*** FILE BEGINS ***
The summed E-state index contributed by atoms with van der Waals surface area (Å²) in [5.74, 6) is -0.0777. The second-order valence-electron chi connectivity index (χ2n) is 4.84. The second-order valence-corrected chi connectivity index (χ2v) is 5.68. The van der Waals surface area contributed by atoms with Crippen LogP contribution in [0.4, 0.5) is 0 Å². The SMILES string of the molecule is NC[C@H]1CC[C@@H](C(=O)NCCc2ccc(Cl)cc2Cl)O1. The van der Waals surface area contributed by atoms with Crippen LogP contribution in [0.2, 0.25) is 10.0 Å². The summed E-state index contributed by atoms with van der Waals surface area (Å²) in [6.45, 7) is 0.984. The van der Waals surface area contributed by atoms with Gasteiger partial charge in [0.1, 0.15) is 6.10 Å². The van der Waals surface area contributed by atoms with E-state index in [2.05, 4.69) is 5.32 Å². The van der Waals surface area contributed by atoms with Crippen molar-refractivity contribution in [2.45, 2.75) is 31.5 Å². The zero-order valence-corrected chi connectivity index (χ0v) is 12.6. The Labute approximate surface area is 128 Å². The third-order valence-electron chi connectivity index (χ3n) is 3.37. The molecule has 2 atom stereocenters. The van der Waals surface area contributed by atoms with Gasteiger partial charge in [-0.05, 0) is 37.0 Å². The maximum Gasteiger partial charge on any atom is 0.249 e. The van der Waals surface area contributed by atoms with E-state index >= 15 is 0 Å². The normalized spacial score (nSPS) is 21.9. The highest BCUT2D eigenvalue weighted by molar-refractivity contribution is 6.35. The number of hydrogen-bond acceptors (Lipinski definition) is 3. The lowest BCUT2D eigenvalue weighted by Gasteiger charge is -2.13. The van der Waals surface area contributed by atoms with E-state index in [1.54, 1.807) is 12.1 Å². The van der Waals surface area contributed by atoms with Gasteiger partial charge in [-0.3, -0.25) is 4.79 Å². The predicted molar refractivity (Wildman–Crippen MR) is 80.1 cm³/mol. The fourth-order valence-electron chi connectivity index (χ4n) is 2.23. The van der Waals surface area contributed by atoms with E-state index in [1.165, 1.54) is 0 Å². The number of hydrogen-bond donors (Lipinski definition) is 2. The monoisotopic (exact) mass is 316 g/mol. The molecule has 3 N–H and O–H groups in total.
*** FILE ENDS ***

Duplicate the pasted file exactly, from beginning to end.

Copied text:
The summed E-state index contributed by atoms with van der Waals surface area (Å²) in [5.74, 6) is -0.0777. The second-order valence-electron chi connectivity index (χ2n) is 4.84. The second-order valence-corrected chi connectivity index (χ2v) is 5.68. The van der Waals surface area contributed by atoms with Crippen LogP contribution in [0.4, 0.5) is 0 Å². The SMILES string of the molecule is NC[C@H]1CC[C@@H](C(=O)NCCc2ccc(Cl)cc2Cl)O1. The van der Waals surface area contributed by atoms with Crippen LogP contribution in [0.2, 0.25) is 10.0 Å². The summed E-state index contributed by atoms with van der Waals surface area (Å²) in [6.45, 7) is 0.984. The van der Waals surface area contributed by atoms with Gasteiger partial charge in [0.1, 0.15) is 6.10 Å². The van der Waals surface area contributed by atoms with E-state index in [2.05, 4.69) is 5.32 Å². The van der Waals surface area contributed by atoms with Crippen molar-refractivity contribution in [2.45, 2.75) is 31.5 Å². The zero-order valence-corrected chi connectivity index (χ0v) is 12.6. The Labute approximate surface area is 128 Å². The third-order valence-electron chi connectivity index (χ3n) is 3.37. The molecule has 2 atom stereocenters. The van der Waals surface area contributed by atoms with Gasteiger partial charge in [-0.05, 0) is 37.0 Å². The maximum Gasteiger partial charge on any atom is 0.249 e. The van der Waals surface area contributed by atoms with E-state index >= 15 is 0 Å². The normalized spacial score (nSPS) is 21.9. The highest BCUT2D eigenvalue weighted by molar-refractivity contribution is 6.35. The number of hydrogen-bond acceptors (Lipinski definition) is 3. The lowest BCUT2D eigenvalue weighted by Gasteiger charge is -2.13. The van der Waals surface area contributed by atoms with E-state index in [1.54, 1.807) is 12.1 Å². The van der Waals surface area contributed by atoms with Gasteiger partial charge in [-0.3, -0.25) is 4.79 Å². The predicted molar refractivity (Wildman–Crippen MR) is 80.1 cm³/mol. The fourth-order valence-electron chi connectivity index (χ4n) is 2.23. The van der Waals surface area contributed by atoms with E-state index in [1.165, 1.54) is 0 Å². The number of hydrogen-bond donors (Lipinski definition) is 2. The monoisotopic (exact) mass is 316 g/mol. The molecule has 3 N–H and O–H groups in total.